I finally got around to reading Robert Darnton’s essay on the Library in the New Age in the New York Review of Books, and was pleased with the conclusion both reaffirming the traditional importance of the research library and expressing some enthusiasm for the abilities of digitization projects such as Google Books to further scholarly research. He notes in the essay that words printed on paper is the best known long term storage medium, and that’s something for us to consider for the future as well as the past.
A month ago I read a post at Gypsy Librarian summarizing an article speculating about how much would be lost for libraries if some sort of disaster wiped out our electricity. (The article is also discussed at Logical Operator.) Given a sufficient enough world energy crisis and I suppose that future is plausible even if improbable, though if we enter some sort of Mad Max post-apocalyptic world we’ll probably all be too busy defending our desert fortresses against roving bands of toughs to worry much about research. Still, the point is an interesting one. The pre-microfilm research library was impervious to this sort of disaster. Books printed on non-acidic paper last a long time, and that fact has been proven with time. They don’t even need the exquisite care they sometimes get now. When weeding the philosophy collection in the open stacks, I several times came across sound copies of two and even three hundred year old books just sitting there.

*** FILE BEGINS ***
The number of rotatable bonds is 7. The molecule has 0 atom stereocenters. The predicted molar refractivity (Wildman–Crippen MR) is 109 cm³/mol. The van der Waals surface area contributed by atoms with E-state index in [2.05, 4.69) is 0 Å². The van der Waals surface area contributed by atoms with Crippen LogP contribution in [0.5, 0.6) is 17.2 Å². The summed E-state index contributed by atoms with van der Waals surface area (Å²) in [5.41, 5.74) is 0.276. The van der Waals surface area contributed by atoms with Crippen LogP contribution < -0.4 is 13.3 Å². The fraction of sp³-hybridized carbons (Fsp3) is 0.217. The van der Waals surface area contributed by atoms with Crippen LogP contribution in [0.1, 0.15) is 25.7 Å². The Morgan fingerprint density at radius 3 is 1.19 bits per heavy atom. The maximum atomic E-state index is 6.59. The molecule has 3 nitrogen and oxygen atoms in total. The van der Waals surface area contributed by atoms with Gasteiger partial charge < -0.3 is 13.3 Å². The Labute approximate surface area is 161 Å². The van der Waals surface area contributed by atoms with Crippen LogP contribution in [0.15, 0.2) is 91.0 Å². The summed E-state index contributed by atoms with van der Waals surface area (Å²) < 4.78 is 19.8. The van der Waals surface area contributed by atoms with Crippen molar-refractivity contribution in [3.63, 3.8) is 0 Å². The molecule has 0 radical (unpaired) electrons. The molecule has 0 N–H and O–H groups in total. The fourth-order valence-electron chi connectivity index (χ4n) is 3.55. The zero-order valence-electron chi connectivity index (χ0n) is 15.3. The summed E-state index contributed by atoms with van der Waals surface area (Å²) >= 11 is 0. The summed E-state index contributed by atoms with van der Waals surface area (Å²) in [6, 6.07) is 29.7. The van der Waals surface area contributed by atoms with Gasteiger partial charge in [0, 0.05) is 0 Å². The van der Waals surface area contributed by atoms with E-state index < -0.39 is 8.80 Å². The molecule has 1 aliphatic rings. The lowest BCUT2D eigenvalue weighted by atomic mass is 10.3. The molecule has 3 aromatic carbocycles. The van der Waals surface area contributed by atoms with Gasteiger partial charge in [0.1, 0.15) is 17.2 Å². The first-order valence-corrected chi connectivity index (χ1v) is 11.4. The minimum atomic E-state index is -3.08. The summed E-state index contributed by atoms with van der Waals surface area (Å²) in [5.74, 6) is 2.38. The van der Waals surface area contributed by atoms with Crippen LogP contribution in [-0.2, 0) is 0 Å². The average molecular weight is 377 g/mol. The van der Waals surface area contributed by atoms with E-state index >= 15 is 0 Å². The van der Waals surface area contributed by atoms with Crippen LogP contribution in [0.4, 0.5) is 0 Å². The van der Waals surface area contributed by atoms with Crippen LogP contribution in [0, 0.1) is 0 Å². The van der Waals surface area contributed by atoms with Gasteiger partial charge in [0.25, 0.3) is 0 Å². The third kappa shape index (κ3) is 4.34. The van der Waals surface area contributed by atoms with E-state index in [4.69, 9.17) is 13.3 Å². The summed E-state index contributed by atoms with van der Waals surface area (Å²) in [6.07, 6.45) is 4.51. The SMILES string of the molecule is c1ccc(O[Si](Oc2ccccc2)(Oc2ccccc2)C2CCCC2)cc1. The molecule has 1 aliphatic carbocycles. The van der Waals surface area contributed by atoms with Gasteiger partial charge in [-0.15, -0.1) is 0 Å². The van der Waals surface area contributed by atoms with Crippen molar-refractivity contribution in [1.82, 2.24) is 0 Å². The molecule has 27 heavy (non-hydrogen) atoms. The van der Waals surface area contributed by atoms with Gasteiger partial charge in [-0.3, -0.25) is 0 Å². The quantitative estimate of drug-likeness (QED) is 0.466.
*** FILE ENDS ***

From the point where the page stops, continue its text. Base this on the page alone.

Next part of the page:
While I’m a big supporter of digitization projects and like the ease of use and power of search that digital texts give us, I still worry about the future. Sometimes those of us who like printed books and are skeptical of some technological claims for future information bliss are accused of being too traditional, too rooted in the past. We must look to the future. See what the exciting tools are doing for us! I can see what the exciting tools are doing for us, and in many cases I heartily approve. However, it seems to me that some techno-thrill is centered merely on the present, not on the future. Traditional research libraries have always shown a concern for the future. The collections we have now that allow historical research are there because someone in the past collected them for future use. Darnton’s example of the Folger collection is an excellent example of this.